1,000-Year-Old Stone Structure in Mexico May Depict Creation of Earth https://t.co/7RgWXprQeA
Located on the foothills of a volcano in the middle of a pond, the "Tetzacualco" (a name that can mean "stone enclosure") has been known to explorers since the 16th century. Since that time, both amateur explorers and professional archaeologists have investigated the structure, putting forth a variety of ideas as to what the structure was used for and when it was built. Made of numerous stones, it's about 37.7 x 32.2 feet (11.5 x 9.8 meters).
A new series of excavations, led by Iris del Rocío Hernández Bautista, an archaeologist with Mexico's National Institute of Anthropology and History, or Instituto Nacional de Antropología e Historia (INAH), aims to be the most intensive investigation of the Tetzacualco ever conducted. [The 25 Most Mysterious Archaeological Finds on Earth]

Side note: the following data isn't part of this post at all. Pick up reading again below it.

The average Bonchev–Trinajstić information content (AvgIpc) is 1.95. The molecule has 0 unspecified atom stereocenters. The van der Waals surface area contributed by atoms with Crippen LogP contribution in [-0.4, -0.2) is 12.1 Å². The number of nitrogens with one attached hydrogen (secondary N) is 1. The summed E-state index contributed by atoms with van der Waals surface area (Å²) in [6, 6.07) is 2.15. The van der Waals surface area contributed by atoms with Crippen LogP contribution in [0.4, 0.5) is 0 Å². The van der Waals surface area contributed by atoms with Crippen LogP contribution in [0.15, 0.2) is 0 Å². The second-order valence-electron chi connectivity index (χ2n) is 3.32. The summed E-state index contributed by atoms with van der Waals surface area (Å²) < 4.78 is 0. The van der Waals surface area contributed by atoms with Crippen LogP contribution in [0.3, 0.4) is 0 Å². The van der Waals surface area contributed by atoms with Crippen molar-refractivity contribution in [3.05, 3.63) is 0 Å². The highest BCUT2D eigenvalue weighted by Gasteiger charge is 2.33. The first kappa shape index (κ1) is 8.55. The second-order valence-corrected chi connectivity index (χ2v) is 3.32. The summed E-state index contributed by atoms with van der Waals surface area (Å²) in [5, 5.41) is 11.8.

In preliminary findings, Hernández Bautista's team announced in a statement that at the site, they discovered pottery and stone artifacts that date back over 1,000 years. The team also found evidence that ancient Mesoamericans tried to irrigate the pond where the Tetzacualco resides, making sure it never ran out of water, even when there was little rain.
Given what the archaeologists have found so far, Hernández Bautista hypothesizes that the Tetzacualco's large size and location in the middle of a pond mean that the structure is an attempt to represent a mythical creature known as Cipactli or Çipaqli, a fish monster from which the gods created the Earth, according to some ancient Mesoamerican legends.